I'm 33yrs old and have been natural for 3 years. I've been wearing a half wig with a band around the front while my natural hair grows.

Now my hair is long enough to do something with. My problem is that I don't have a very large selection of hairstyles. I do know that perms burn your hair out.

I came across the "Just for me,Texture Softener" I had to research it b/f I put that in my head and I found out that IT"S STILL A PERM.

The "CALCIUM HYDROXIDE" & the "GUANIDINE CARBONATE" makes it a perm, just leave it in a while longer and it will straighten your hair just like the rest of the perm family.

It's a shame they don't put this on the box, but if you want to stay natural you really don't want this junk in your hair.

Anonymous said...

so i have been natural for about a year and i came across the just for me Texture Softener also... only thing is that i put it in my head and you are right, it is stright like a perm.. so now i have to start over.. i was hoping it was going to wash out but i guess you live and learn...

Tabulee said...

I'm a white girl with curls and recently found this site. No more flat-irons for me!

Anonymous said...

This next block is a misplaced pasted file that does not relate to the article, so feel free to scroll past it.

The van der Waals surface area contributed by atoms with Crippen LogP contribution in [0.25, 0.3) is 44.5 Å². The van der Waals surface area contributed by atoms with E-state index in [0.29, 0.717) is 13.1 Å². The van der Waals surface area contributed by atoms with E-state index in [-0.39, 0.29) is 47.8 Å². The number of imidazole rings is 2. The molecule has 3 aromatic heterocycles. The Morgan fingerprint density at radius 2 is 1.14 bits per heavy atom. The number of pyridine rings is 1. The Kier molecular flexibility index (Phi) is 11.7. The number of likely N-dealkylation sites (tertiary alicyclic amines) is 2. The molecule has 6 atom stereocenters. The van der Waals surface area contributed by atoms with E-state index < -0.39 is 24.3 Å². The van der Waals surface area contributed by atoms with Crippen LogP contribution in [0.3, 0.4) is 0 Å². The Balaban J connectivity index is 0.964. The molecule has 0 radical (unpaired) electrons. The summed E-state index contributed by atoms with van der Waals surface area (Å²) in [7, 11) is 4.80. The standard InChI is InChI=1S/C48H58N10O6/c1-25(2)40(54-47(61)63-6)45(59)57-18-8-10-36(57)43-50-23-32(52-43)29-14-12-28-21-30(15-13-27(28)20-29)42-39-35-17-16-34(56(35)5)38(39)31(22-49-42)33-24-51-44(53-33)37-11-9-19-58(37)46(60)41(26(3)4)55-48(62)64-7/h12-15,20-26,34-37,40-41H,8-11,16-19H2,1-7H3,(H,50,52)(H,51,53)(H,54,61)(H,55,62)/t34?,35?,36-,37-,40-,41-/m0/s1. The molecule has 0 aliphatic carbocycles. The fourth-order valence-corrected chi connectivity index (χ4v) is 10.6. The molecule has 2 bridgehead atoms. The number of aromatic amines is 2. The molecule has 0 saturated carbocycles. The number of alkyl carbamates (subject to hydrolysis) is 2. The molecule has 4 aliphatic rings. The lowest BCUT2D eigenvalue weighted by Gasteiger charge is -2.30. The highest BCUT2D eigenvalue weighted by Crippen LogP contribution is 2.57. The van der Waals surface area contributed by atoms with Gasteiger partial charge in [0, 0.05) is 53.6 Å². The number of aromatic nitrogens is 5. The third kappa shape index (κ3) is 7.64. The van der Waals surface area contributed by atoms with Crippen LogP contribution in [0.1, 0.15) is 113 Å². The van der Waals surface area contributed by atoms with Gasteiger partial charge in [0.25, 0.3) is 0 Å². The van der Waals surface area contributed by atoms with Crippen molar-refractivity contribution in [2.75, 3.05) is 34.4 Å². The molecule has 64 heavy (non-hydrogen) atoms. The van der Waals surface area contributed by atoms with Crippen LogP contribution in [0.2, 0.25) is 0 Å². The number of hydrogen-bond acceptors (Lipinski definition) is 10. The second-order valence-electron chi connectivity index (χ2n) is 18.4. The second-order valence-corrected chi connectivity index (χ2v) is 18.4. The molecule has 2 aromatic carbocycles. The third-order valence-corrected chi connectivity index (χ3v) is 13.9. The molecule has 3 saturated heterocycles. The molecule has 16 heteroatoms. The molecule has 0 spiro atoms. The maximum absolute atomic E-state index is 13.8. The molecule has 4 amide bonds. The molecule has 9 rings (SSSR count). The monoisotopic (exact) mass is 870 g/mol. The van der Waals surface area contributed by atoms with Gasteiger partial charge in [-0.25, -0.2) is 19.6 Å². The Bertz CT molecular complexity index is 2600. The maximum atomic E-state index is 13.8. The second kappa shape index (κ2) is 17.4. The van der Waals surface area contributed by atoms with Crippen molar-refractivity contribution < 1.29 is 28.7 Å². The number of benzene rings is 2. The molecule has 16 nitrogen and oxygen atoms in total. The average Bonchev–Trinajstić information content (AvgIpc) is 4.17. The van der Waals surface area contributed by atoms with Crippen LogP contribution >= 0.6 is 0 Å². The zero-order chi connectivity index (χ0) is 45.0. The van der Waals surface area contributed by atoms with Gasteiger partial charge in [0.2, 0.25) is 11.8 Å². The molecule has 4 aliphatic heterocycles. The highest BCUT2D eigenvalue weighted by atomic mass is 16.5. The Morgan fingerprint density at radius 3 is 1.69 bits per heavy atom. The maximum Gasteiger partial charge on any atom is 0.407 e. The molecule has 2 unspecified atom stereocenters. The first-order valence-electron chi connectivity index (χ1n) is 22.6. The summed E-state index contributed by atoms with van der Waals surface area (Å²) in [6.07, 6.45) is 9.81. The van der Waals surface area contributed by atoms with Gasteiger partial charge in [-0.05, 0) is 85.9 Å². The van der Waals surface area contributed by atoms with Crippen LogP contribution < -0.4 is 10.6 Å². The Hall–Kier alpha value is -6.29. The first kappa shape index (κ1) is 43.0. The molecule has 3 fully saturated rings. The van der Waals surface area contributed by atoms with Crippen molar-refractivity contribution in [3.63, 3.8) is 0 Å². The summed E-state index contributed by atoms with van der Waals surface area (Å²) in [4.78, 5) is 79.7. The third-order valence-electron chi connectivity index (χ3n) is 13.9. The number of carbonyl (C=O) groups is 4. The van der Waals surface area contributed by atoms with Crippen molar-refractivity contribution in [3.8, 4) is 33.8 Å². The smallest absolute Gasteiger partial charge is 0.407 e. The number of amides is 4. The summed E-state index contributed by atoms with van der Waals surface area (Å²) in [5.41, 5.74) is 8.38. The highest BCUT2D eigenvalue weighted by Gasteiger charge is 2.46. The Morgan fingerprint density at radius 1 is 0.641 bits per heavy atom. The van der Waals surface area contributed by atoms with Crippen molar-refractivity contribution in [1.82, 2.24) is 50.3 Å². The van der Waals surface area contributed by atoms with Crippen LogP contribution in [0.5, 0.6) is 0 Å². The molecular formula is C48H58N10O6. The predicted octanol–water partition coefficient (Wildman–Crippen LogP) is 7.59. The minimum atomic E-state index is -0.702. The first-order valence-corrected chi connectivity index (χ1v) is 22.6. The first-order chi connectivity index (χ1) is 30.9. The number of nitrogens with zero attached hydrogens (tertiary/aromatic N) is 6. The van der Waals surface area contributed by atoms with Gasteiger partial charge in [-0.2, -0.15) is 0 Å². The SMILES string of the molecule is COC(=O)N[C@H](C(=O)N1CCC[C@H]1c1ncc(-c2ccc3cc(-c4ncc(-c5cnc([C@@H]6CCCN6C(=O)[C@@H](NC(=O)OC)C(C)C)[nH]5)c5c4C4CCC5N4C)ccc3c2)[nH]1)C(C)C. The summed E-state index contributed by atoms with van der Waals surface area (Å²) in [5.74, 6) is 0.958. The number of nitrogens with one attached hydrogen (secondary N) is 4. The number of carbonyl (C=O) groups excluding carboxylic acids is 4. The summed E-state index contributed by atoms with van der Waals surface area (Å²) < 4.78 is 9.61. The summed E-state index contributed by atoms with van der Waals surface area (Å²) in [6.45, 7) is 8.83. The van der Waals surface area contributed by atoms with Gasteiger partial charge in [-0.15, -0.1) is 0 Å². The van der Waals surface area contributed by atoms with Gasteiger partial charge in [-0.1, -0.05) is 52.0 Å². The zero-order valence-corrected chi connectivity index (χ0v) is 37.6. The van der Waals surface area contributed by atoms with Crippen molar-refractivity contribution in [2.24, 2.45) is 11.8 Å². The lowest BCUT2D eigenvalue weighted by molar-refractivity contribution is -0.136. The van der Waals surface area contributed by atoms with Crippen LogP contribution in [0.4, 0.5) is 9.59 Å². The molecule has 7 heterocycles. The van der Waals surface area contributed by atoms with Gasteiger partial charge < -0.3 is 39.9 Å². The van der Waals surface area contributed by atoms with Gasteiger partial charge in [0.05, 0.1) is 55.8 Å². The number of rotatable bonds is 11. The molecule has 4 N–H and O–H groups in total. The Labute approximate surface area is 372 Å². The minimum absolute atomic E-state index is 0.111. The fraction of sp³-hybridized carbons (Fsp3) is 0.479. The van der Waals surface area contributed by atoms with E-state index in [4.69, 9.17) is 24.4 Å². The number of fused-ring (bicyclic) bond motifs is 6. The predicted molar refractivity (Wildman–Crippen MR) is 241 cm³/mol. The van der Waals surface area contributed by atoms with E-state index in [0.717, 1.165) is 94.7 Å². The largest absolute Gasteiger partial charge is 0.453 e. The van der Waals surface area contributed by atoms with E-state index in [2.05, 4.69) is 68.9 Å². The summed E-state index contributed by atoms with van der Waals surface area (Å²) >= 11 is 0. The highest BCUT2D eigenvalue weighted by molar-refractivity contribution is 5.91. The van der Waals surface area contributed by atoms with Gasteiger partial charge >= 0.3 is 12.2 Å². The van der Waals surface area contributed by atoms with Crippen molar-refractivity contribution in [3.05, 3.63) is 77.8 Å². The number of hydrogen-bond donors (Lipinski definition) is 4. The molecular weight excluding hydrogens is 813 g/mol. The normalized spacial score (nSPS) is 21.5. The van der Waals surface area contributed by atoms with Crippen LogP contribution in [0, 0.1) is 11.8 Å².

I went natural July 2006, my husband being white hated my non straight hair. I got tired of what my perm represented and I wondered if he wanted the best of both worlds (black woman with long straight hair) in the end, when I got over my insecurities, I realize he just likes long hair just like I love pizza, nothing to do with race. (what ever reason why you are with a white man doesn't matter, he is yours and you better love him. I got with mine for the wrong reason, to prove I can get a white man, but God turned it around, he is the best thing to ever come into my life). Every time I went for a relaxer, (like you getting a style I hated but because of the perm and burn, I was limited.) I felt like a white girl rushing for the hair dye because my "roots" were showing. Well I visited roshini's site a lot and got a lot of inspiration from her. I read a few books about our culture and realized, this is what grows out of my head, this is me. Perms are unhealthy, and damaging. so one day I left the house and came back with 1 inch of hair and I smiled. I felt good and free. Water feels good running down your scalp in the heat. I have a new confidence. Too many weaves are around and not enough natural. Even Tyra Banks wants to go natural but the expectations of people hold her back. One day hopefully before she's 40 she'll do it, in private and weave it out in public. I have gone through many stages in my hair. It has grown so fast and with the right product it is manageable. I use paul mitchell t-tree once a month to clean my hair and the rest, no poo. Thats when you wash with only conditioner. Conditioner has cleaning detergent in it like shampoo but it will keep the natural oils in and get rid of excess. I use a creamy cholesterol conditioner to wash with and and natural oils to rub into my hair, I do not grease my scalp. That only cloggs the pores. my hair is so soft and spirally. I have no beady beads on the back of my neck. The texture is so thick and fine. I am not mixed raced, my mom is not indian. I have good hair and its beautiful. Black women just do not know how to manage there hair because they think its suppose to be straigt trying to do the white thing and end up pulling and breaking the strands. Thats why the hair doesn't grow in its natural state, not because its "nappy". Our hair can grow down to the toes if you do it right, look at the sisters with dreads. Straight hair is beautiful, don't get me wrong, I will press it eventually for my man and for myself. Just learn to be confident and comfortable in who you are.